3,664 posts, read 2,815,751 times
Reputation: 4436
Quote:
Originally Posted by ndcoop View Post
1. Where did you move for retirement?
2. How would you describe your experience? (Satisfied / not satisfied / no difference)
3. What recommendations would you give someone considering a new locale for retirement.
1. Bah Hah Bah, Manly Mainely Maine. I get depressed when spring comes and we have to give the town back to the tourists. Just kidding!

2. Best move I ever made. Am now a social butterfly with all the stuff to do.

3. Find out what there is to do; make sure the people there are like you. Don't make the decision based solely on money. Cheapest place in the USA to move is the hinterland of Mississippi, but does anyone really want to live there?
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Old 03-19-2016, 09:51 PM
 
406 posts, read 370,734 times
Reputation: 822
We moved from Northern California to Florida. We are living in a rural part of Florida that has rolling hills, horses, cows and lots of trees. So, it's very pretty. We're happy with our new home. The people are nice, it's not crowded, it's slow paced and very affordable.

As for advice, have a back up plan. Ours was to move to North Carolina if we didn't like Florida. We had lived there before and liked it well enough, but prefer a warmer winter. So, we tried Florida and so far it's working out.
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Old 03-20-2016, 05:44 AM
 
Location: Sunny Florida
7,136 posts, read 11,022,004 times
Reputation: 9460
We moved from Ohio to Florida.

We love living in Florida. We've been here almost 5 years and I'm still in awe of the natural beauty, almost daily sunshine, blue skies, and warmth, and the ability to be outside without being cold most days. I have some health issue that are exacerbated by the cold so Florida heat lessens my pain. It's also nice to live closer to my parents and be able to spend more time with them and help them when they need it. Moving here has been a blessing.

The number one recommendation I'd give is research, research, research, and make numerous exploratory trips to the locales you are considering before you make the move. Moving is a lot of work and expense and you really don't want to get somewhere and realize you don't like it and have to move again. I've seen lots of people move to Florida only to discover, it's hot here all year long and I don't like being hot, and then move back where they came from or halfway back. Take your time, do your homework, take some exploratory trips, and enjoy the process. Retirement and relocation can be great if you plan for it.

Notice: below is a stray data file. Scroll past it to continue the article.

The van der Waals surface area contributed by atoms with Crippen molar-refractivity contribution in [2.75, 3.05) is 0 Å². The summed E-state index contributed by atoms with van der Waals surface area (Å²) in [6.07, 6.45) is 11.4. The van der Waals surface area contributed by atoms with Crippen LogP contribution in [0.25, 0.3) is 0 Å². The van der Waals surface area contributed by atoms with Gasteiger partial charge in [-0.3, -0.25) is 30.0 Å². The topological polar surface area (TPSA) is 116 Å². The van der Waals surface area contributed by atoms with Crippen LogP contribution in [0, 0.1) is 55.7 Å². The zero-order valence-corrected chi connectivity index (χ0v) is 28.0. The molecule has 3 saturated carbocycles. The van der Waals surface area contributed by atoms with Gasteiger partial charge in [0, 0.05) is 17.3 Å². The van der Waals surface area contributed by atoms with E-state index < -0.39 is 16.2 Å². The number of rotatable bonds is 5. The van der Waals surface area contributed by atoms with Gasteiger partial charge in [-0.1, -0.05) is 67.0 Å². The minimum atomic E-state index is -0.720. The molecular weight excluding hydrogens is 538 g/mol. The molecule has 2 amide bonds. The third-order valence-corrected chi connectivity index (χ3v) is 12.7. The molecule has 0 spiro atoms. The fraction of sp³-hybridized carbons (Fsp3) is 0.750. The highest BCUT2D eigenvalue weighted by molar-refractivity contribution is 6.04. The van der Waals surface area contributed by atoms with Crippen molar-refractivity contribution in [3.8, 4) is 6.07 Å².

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Old 03-21-2016, 02:51 PM
 
Location: Southwest Washington State
21,919 posts, read 14,414,141 times
Reputation: 30866
Quote:
Originally Posted by DaveinMtAiry View Post
Hate to interupt but I have a question. We plan on doing this but one thing terrifies me. What if we move and then one of us dies soon after the move, leaving the other alone in a new place far from home. Did any of you share this concern?
If you are basically healthy, and you pass your yearly physicals, I don't know what more you can do. To live your life afraid of dying too soon seems a sad way to live, especially if you don't want to be where are living.

Worst case: you get to your new location. One of you dies. The survivor decide to stay or move. Then he or she either stays or moves.